Jorge F. Talavera

Escondido, CA

Aug 16 2008 - 10:34pm

Web Letter

Ms. vanden Heuvel mentions that she has friends on all sides in the region, but appears unfamiliar with the post-Soviet-breakup history of the area. Some of her statements have already been contradicted by Human Rights Watch and other on-site researchers as well as Western press interviews with refugees. But when she referred to the pre-conflict Russian troops in South Ossetia and Abkhazia as "peacekeepers," I stopped reading...

Arvo Lannus

San Jose, CA

Aug 15 2008 - 3:43pm

Web Letter

You are flat-out wrong in saying that the United States would be at war with Russia now if Georgia was a member of NATO and Mikheil Saakashvili led it into South Ossetia. The situation wouldn't arise. Whatever about Tbilisi and Gori, NATO would never pledge itself to defending a disputed patch of land like South Ossetia.

Senator Barack Obama's position should be to tell Georgia he supports its right to join NATO if it so wishes and also the European Union, when it met the requirements, provided it gives up its irredentist claims on the breakaway regions. That's leverage enough to begin with both Moscow and Tbilisi.

As for US media commentary and coverage, you fail to mention that Russian accounts of huge numbers of casualties were faithfully passed on from the beginning--allowing for the comparison with Kosovo. And we simply don't know at this stage if and to what extent the Russians set a well-made trap. Saakashvili's action may have taken them by surprise, but given that for the first time in decades they engaged the regular army of another country, it's hard not to believe there wasn't a plan in the works.

And how could the editor of The Nation of all publications finesse the fact that, whatever the provocation (and, arguably, if you make a territory with a third of the population of Yonkers the issue, then you're looking to be provoked), a wealthy, autocratic capitalist nation of 145 million people attacked a small and relatively poor country of 4.5 million? In this context, your phrase "escalating the fighting" doesn't quite describe the terrorizing over several days of a civilian population, one that was well aware of what happened to its neighbors in Chechnya. (It's also rather unfortunate in this context that a writer for a respected liberal publication, Mark Ames, should so casually use language like "punish their leaders.")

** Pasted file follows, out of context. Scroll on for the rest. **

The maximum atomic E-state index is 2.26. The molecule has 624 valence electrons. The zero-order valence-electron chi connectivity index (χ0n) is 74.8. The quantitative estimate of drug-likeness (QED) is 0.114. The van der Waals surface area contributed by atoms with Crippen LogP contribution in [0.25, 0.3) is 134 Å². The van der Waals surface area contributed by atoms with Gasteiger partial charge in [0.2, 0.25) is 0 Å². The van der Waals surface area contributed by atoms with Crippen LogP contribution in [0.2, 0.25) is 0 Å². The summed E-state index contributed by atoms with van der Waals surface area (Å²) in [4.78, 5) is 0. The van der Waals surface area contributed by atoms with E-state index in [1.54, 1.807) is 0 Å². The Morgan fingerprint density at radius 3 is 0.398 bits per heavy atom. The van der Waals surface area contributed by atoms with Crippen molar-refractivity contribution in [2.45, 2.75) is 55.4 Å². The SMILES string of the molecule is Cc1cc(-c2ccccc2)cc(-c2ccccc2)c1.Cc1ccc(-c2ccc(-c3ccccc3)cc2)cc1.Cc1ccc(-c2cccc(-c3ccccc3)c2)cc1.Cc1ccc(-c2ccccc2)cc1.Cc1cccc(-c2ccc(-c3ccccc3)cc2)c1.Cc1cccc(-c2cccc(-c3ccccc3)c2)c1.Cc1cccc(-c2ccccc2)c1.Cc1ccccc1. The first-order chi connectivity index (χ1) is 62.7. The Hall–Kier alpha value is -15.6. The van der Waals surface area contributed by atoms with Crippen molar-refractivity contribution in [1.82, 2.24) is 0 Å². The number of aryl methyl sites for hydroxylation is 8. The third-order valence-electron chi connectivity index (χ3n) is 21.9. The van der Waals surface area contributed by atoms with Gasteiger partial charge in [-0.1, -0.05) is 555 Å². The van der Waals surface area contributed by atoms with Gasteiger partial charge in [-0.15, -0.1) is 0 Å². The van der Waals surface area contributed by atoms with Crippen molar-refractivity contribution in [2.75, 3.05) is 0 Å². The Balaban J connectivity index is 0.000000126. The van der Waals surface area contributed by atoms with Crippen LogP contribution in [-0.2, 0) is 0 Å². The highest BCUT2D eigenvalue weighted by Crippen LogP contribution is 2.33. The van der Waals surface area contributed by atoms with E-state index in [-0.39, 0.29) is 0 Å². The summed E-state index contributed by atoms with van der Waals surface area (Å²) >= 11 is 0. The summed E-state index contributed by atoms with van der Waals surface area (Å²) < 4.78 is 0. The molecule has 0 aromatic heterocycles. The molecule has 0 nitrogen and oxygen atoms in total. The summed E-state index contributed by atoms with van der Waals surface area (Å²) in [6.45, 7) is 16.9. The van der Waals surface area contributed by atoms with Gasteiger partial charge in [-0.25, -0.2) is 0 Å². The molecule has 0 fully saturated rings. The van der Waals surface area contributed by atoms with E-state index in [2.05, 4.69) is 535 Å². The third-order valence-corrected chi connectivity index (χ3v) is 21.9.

But the problem at the heart of your analysis is the American mindset (seen on the left, right and center) that views various nationalities and ethnic groups--whether Slovenes or Basques or Serbs or Ulster Unionists or Bosnian Muslim or Croatians--through certain prisms. Are they pro- or anti-Western, or pro- or anti-"imperialism," for example? In this case, are they a little too friendly with George W. Bush? Or John McCain? You've forgotten the concept of the alliance of convenience--used famously, amongst others, by the radical nationalists who founded and then ran the Irish state for decades. (Democracy in Ireland has so far outlived the Kaiser by ninety years.)

The fact is, Georgians would be just as happy to do deals with Joe Biden or Pat Buchanan or Nancy Pelosi as with Dick Cheney. Your view of small nations as mere pawns goes against the spirit of the left project that, particularly since the breakup of the USSR, has stressed the importance of healthy and democratic, pluralistic civil societies.

Any serious analysis would show that Georgia has been moving, if fitfully, in the right direction in that regard over the past eighteen years--and, yes, with the encouragement of the EU and the US.

What progressive couldn't support your notion of a "new security paradigm"? But do you really believe the American left should be identified with the non-expansion of NATO at the very moment a non-NATO country's army is being forcefully dismantled by Russia?